Sam Young, as the Chief of the Tribe, made a compassionate speech at the Fox Island Council the following year in an attempt to convince Governor Isaac Stevens to create a separate reservation on Chambers Creek for his Tribe. Stevens did not provide for a Steilacoom reservation in the Medicine Creek Treaty because the town of Steilacoom was population center for white citizens in the territory and he hoped it would become the terminus of the transcontinental railroad.

Sam Young's speech was as follows:

"I am very proud to think the Governor has come to visit us again. I was a small boy when my father died. I think if my father were now living he would like to talk to you all today. I have always lived with the whites. I have many horses more horses than any of the Indians here present.

Now what I want to say is this. My home is at Shilicum (Steilacoom) Creek and there is where I want to live and die. I do not find fault with the Governor for selecting the Reservations he has today. No one can blame him for he has tried all ways to please the Indians on the Sound and they are never satisfied. I wish to tell the Governor that every Indian loves his own people best. Still, I am willing to do any(thing) in order to bring about peace once more.

I hope others will speak."

His plea failed.

Without a reservation of their own, a sizable number of Steilacoom Indians chose to remain in their traditional territory and maintain the integrity of their Tribe. In contrast to his speech, Sam Young did not move onto a reservation. He remained in his traditional home on Chambers Creek and retained his role as Chief of the Steilacoom Tribe.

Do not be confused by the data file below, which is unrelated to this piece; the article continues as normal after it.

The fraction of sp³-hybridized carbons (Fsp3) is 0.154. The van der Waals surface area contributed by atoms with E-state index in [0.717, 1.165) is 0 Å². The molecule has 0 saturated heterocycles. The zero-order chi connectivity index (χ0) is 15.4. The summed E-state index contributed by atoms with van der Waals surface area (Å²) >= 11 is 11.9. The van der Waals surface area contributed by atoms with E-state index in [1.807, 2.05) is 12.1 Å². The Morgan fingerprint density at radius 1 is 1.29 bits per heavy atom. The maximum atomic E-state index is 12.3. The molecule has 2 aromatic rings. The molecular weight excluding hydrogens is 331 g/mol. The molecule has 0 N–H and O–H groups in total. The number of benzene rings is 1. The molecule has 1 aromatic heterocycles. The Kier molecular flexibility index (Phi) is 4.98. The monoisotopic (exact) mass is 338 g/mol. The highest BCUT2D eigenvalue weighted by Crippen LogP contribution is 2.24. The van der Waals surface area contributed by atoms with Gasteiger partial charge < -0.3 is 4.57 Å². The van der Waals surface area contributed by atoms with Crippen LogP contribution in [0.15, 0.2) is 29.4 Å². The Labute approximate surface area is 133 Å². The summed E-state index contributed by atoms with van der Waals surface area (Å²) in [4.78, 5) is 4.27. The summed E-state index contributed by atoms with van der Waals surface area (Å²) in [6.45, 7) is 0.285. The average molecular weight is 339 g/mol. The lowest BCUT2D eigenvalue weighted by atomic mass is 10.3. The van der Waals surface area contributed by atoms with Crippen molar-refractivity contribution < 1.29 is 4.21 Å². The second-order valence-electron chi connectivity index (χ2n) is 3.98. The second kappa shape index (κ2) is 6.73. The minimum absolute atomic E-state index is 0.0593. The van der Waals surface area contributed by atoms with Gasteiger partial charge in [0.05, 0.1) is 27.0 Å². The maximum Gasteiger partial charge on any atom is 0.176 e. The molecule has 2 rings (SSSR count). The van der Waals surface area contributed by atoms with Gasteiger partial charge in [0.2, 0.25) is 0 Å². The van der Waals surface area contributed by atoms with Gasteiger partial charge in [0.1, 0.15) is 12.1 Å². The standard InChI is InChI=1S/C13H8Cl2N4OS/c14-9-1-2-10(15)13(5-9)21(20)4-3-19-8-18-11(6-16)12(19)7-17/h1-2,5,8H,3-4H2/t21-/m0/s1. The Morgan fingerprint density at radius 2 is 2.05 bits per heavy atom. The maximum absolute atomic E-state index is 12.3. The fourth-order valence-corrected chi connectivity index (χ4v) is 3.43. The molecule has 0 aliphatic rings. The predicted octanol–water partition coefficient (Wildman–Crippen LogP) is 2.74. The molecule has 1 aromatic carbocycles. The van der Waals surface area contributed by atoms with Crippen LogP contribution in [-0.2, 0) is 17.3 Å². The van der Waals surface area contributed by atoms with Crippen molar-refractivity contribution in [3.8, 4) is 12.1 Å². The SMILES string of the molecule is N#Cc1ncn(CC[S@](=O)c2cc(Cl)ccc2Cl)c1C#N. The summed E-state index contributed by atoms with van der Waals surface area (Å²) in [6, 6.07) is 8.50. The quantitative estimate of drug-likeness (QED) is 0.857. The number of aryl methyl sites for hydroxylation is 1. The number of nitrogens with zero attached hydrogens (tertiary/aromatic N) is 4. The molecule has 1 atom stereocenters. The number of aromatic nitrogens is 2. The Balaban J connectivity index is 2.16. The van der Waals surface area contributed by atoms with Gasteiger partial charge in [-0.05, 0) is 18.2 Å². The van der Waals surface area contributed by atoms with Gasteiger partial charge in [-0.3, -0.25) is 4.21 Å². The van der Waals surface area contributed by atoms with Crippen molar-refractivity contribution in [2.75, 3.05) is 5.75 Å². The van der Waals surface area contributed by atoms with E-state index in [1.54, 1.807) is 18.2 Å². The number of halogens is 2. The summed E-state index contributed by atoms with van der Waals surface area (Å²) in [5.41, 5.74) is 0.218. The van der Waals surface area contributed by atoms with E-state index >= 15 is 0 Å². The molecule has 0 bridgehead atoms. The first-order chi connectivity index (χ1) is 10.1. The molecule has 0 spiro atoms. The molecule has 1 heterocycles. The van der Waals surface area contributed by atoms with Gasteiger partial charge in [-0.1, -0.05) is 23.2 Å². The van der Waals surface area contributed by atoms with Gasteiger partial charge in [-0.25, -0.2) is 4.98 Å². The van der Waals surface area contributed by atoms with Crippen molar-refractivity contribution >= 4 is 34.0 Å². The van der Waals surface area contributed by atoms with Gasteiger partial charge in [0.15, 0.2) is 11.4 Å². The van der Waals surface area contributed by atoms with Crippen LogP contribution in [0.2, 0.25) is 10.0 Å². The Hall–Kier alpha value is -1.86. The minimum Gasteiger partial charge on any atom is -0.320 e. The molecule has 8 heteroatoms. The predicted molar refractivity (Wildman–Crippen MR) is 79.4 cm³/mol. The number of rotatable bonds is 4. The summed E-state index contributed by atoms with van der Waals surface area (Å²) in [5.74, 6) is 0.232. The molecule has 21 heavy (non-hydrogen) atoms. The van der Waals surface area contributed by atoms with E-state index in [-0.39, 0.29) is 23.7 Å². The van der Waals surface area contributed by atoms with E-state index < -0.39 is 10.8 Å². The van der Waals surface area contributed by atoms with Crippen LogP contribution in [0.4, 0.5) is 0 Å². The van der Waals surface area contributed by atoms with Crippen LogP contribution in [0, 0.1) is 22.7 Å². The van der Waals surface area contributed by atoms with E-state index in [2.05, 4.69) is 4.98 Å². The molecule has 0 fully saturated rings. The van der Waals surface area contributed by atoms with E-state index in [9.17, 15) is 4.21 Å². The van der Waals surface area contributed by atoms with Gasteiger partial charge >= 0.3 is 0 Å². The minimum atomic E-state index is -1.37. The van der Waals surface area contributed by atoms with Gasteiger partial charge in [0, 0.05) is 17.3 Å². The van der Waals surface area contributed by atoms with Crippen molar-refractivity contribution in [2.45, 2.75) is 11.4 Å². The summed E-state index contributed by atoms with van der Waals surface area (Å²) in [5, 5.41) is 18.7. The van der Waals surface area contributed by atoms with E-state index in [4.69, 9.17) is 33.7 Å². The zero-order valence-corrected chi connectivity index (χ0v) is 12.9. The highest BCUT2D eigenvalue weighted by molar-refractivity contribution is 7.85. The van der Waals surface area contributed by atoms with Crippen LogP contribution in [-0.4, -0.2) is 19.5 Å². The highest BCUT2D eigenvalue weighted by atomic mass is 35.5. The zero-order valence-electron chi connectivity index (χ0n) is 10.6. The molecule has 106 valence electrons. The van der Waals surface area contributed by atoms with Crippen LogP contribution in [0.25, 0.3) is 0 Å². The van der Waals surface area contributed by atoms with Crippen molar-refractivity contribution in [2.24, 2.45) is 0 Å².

In 1878, the Indian agent stationed at the Puyallup Reservation conducted a survey of southern Puget Sound Indians residing off-reservation, socio-policial entities in Pierce County, the Gig Harbor Tribe and the Steilacoom Tribe. His census recorded only full-blooded, influential Indians. Among the names was "Old Man Hey-ko." This was Sam Young who had taken his father's name.

In the late 1870s, Sam Young, somewhere between 60 and 80 years of age, relinquished his position of Tribal Chief to John Steilacoom, the spun of a cousin.

Around 1883, the youngest son of Sam Young was kidnapped from the family home on Chambers Creek by Puyallup Tribal Police and forced to attend school on the Puyallup Reservation. The expressed policy of the Indian agent there was to attempt to reduce the number of off-reservation and hoping that they would find romantic interests there. In this instance it worked, with Frank Young marrying on the reservation in 1894 and becoming a member of the Puyallup Tribe.

Sam Young died about 1902. His life had been a political success in many ways. He had succeeded his father, acquired many names and many horses (each a sign of wealth), delivered two famous speeches, became the recognized paramount leader of his Tribe and kept his Tribe together in the face of the uncertainties that reigned at the time reservations were settled. Unfortunately, there was also failure. He had failed in his attempt to secure a reservation for his people and to have a son in the Steilacoom Tribe that one day would be Chief.